Housing NZ meth testing botch: Government forks out $440k for evictees

The Government is paying out around $440,000 on Monday to compensate tenants who were wrongly evicted from Housing New Zealand homes after meth testing standards changed. 

Financial compensation is being given to 55 people evicted from their Housing New Zealand homes, who will each receive an average of $7735. So far only around 295 out of 800 eligible former Housing NZ tenants have been contacted. 

The Government on Friday changed regulations so that the compensation payments would not affect any benefit payments, and the first payments are being made on Monday. Others affected by the bungle have been urged to come forward. 

In September, Housing New Zealand apologised for wrongfully kicking out about 800 tenants from their state homes as a result of meth tests that were found to be pointless. It was discovered around $100 million had been wasted on the tests. 

Earlier this year, a report from then-Chief Science Advisor Sir Peter Gluckman found there was no evidence homes in which meth had been smoked were harmful to live in. It acknowledged the effects on tenants losing their belongings and getting poor credit ratings. 

The testing guidelines used by Housing NZ between July 2013 and May 2018 were found to have little merit. About half tested positive according to the guidelines at the time, which was 10 times lower than the new standard in place since May.

Housing NZ tenants were evicted after traces of meth were found in their homes so they could be decontaminated. The government agency said in May that in two years, 1338 state houses were decontaminated for meth.  

Most of the decontaminated state homes were in Auckland and Wellington. The cleaning of a house that tested positive could cost between $2000 and $50,000 or more. 

Auckland Action Against Poverty (AAAP) said it welcomes the Government's compensation for wrongfully evicted tenants, but has also called on the Government to prioritise finding a home for the evictees who are still homeless. 

"The biggest damage done to the tenants was the loss of their home and personal belongings because of the faulty meth tests," said AAAP's Ricardo Menendez, referring to evictees who threw out their belongings because of fear of meth contamination.

"Cash compensation will go some way towards addressing the material hardship evicted tenants have been put into because of the evictions, but the money will not be able to be properly used unless they are re-housed.

"We are calling on the Government to build and repair enough state homes to make them available for the affected tenants.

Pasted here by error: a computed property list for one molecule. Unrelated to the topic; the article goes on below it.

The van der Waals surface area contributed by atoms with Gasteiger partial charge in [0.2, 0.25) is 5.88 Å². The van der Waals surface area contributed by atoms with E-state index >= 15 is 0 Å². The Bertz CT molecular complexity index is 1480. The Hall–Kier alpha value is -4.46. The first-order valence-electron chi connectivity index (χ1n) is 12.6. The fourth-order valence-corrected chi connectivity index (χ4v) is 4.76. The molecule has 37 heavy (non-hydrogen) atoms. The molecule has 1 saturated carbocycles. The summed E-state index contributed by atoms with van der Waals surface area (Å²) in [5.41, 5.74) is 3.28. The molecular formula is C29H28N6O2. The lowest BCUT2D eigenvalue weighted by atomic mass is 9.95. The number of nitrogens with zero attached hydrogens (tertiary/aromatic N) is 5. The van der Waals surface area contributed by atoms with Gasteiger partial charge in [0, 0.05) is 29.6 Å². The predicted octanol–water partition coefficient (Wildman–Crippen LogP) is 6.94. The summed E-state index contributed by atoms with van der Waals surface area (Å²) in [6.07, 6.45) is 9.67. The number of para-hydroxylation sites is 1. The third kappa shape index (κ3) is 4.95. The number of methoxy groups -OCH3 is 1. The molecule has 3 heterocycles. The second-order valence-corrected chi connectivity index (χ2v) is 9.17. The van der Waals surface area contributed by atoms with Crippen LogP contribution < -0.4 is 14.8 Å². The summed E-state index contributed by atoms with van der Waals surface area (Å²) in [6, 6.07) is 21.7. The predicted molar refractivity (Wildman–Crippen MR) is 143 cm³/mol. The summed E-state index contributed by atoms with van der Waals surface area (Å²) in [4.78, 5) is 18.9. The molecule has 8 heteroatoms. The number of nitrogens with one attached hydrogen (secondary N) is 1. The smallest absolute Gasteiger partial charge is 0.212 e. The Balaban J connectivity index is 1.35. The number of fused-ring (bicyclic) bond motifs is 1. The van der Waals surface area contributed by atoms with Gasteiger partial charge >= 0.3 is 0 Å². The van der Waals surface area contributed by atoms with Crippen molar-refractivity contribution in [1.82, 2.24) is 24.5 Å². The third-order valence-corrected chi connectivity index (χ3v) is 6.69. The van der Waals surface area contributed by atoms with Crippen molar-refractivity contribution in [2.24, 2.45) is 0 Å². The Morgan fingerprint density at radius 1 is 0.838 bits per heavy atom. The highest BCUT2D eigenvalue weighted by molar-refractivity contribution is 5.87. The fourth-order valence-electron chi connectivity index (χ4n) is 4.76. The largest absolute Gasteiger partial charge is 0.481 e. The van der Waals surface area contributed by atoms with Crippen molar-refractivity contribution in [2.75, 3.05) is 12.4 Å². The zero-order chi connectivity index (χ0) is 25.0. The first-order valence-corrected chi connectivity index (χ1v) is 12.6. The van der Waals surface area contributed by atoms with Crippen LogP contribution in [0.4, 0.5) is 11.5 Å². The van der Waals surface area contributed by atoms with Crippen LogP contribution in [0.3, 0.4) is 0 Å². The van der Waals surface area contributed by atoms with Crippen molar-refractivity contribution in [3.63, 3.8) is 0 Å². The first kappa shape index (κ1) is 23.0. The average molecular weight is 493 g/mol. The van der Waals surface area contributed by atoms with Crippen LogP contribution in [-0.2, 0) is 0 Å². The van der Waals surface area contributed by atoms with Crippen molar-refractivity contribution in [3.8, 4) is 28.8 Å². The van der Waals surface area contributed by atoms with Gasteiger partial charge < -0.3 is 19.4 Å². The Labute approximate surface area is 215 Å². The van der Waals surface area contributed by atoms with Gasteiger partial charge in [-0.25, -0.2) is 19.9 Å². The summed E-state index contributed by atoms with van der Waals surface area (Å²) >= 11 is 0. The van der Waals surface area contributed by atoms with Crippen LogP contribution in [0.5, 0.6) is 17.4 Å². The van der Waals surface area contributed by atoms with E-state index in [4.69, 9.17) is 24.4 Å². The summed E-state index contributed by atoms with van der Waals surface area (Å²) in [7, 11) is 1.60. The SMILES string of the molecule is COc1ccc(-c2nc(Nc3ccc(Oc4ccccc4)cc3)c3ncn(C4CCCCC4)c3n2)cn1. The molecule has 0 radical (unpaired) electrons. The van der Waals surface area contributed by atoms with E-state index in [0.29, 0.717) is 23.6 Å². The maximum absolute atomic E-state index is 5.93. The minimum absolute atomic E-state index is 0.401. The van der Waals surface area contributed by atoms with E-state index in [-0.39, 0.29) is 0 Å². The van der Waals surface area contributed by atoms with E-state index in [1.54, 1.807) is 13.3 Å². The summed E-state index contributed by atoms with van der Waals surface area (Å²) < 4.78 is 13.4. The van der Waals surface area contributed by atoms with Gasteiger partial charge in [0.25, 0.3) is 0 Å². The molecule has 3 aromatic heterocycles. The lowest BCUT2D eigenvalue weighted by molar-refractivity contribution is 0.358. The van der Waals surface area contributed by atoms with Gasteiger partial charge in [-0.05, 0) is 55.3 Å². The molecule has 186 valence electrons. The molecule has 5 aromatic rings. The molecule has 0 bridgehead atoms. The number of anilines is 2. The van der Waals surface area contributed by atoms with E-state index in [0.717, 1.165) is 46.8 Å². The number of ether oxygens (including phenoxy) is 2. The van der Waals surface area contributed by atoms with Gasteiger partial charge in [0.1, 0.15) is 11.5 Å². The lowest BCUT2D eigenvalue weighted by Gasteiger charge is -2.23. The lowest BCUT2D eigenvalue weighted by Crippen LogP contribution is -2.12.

"For people who are homeless, the cash compensation will end up eaten away by the expenses that come from living without access to cooking facilities, bedrooms, or other basic amenities."

Each affected tenant has received a formal apology from Housing NZ, Housing Minister Phil Twyford told Newstalk ZB. The total cost could come to between $4m and $5m, which would come from Housing NZ's operating expenditure.  

"To throw someone out on the street and, in some cases, to make them homeless - that's a terrible breach of natural justice," he said, and AAAP agrees, saying the Government "has an opportunity to deliver justice to tenants whose lives were turned upside down".

National Housing spokesperson Judith Collins told Newshub in June that the former National government had no idea the meth-testing industry was bogus.

Mr Twyford said in addition to the first 55 payments, another 92 assistance claims had been approved and, after an offer was accepted, payments would be made instantly.

"Housing NZ is working with other government agencies to find those affected and contact has been made with 295 people so far." 

Mr Menendez believes it would make sense for the Government to provide permanent housing for the evicted tenants. He said it's already "spending thousands of dollars each week for each tenant that has to spend a week in emergency accommodation... money that's going to motels". 

"Without addressing one of the most important well-being factors, which is access to permanent housing, a cash compensation won't fix the damage that was done because of the faulty meth contamination regime." 

Green Party co-leader Marama Davidson says the Government doesn't know exactly how many people were made homeless by the faulty meth testing.

However, she said advocacy groups have come forward to say many of those affected from the regime are now living on the streets or living out of their cars.